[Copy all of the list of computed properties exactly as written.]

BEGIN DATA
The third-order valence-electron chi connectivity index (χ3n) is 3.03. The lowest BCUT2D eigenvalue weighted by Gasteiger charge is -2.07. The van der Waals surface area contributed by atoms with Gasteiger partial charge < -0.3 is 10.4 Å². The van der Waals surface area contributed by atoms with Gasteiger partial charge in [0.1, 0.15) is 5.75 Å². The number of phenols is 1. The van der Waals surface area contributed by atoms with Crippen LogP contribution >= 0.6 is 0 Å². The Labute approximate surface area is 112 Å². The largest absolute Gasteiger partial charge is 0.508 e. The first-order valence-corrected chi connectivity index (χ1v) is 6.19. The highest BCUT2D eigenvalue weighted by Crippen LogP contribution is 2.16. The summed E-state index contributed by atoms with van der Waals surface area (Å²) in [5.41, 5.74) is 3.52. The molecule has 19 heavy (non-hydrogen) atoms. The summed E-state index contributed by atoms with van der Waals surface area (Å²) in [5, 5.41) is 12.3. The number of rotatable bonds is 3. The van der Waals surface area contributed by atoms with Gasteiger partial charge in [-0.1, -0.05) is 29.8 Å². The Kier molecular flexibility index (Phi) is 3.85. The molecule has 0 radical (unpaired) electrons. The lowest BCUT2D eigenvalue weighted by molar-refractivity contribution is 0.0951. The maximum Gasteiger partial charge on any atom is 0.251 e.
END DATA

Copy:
The third-order valence-electron chi connectivity index (χ3n) is 3.03. The lowest BCUT2D eigenvalue weighted by Gasteiger charge is -2.07. The van der Waals surface area contributed by atoms with Gasteiger partial charge < -0.3 is 10.4 Å². The van der Waals surface area contributed by atoms with Gasteiger partial charge in [0.1, 0.15) is 5.75 Å². The number of phenols is 1. The van der Waals surface area contributed by atoms with Crippen LogP contribution >= 0.6 is 0 Å². The Labute approximate surface area is 112 Å². The largest absolute Gasteiger partial charge is 0.508 e. The first-order valence-corrected chi connectivity index (χ1v) is 6.19. The highest BCUT2D eigenvalue weighted by Crippen LogP contribution is 2.16. The summed E-state index contributed by atoms with van der Waals surface area (Å²) in [5.41, 5.74) is 3.52. The molecule has 19 heavy (non-hydrogen) atoms. The summed E-state index contributed by atoms with van der Waals surface area (Å²) in [5, 5.41) is 12.3. The number of rotatable bonds is 3. The van der Waals surface area contributed by atoms with Gasteiger partial charge in [-0.1, -0.05) is 29.8 Å². The Kier molecular flexibility index (Phi) is 3.85. The molecule has 0 radical (unpaired) electrons. The lowest BCUT2D eigenvalue weighted by molar-refractivity contribution is 0.0951. The maximum Gasteiger partial charge on any atom is 0.251 e.